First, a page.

A year ago, North Korea and the United States seemed hell bent on a confrontation that might have unleashed untold consequences on the region and indeed the world. The regime’s leader Kim Jong-un and US President Donald Trump were engaged on very personal name calling that had all the dignity of a kindergarten sandpit, while Pyongyang was aggressively testing its ballistic missile capabilities and also miniaturising a nuclear device to be able to sit atop a warhead to be targeted at its enemies.
A year later, we have seen both Kim and Trump meet in Singapore, with Pyongyang promising loosely to end its nuclear programme. Intelligence reports, however, suggest that its actions do not match its words, and there is a growing concern that indeed there is work afoot on its weapons programmes in the reclusive nation.
If there is cause for hope, it is in the thawing of relations between North and South Korea across the De-Militarised Zone, and there now seems to be a genuine desire, if not for outright peace, then certainly for better communication and more cooperation and coordination between Pyongyang and Seoul. Kim and South Korean President Moon Jae-in have developed a personal working relationship, as was evident in the latter’s recent visit to Pyongyang. Moon became the first South Korean leader to deliver a speech to the North Korean public when he spoke at the Mass Games in Pyongyang with Kim on his side.
It has also paved the way for the North Korean leader to visit the south — the first such since his grandfather or father — an event that is unparalleled since the three-year conflict of 1950-1953 had ended in a tenuous ceasefire rife with Cold War geopolitical tensions.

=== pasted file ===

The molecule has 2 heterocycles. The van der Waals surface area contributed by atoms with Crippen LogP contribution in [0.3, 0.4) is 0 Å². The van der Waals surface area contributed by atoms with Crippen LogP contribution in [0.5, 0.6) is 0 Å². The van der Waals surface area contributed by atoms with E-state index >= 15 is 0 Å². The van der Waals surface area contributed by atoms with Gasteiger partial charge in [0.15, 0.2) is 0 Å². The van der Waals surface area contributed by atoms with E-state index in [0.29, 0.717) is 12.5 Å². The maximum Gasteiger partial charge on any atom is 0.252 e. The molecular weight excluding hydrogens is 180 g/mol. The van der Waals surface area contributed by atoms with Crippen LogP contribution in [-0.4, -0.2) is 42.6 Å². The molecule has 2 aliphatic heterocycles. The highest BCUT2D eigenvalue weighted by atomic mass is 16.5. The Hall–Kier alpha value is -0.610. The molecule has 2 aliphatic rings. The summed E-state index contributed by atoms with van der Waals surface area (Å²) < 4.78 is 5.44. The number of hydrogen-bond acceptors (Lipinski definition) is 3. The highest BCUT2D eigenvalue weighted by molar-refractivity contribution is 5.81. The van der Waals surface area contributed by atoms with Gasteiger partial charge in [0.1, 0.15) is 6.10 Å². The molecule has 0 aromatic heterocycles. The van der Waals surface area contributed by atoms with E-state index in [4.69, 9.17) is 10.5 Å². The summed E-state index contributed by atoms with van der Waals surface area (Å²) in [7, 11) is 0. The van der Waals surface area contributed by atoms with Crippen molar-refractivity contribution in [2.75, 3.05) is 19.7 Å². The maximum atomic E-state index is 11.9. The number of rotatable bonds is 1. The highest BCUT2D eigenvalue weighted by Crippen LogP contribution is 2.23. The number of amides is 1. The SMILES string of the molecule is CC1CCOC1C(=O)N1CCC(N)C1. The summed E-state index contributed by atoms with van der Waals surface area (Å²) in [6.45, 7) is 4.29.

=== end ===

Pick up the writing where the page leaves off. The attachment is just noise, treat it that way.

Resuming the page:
There is a danger that the US may indeed be sidelined somewhat by this growing accord on the Korean peninsula — and Washington has already accused Russia of not fully supporting the tough United Nations sanctions imposed by the Security Council as the standoff between Pyongyang and its neighbours worsened.
Trump had cancelled a visit by US Secretary of State Mike Pompeo to Pyongyang two months ago — a sign of Washington’s unease at the regime’s failure to fully embrace its pledge to end its nuclear programme.
As relations between North and South Korea have improved, Washington is now seeking to build on that momentum and will once more send Pompeo to the region, while the notion of a second summit between Kim and Trump is also being floated.
Certainly, any meeting and high-level contact between the Pyongyang regime and the administration in Washington are to be welcomed. It will allow for both sides to refocus their efforts to ensure that peace continues to endure on the peninsula.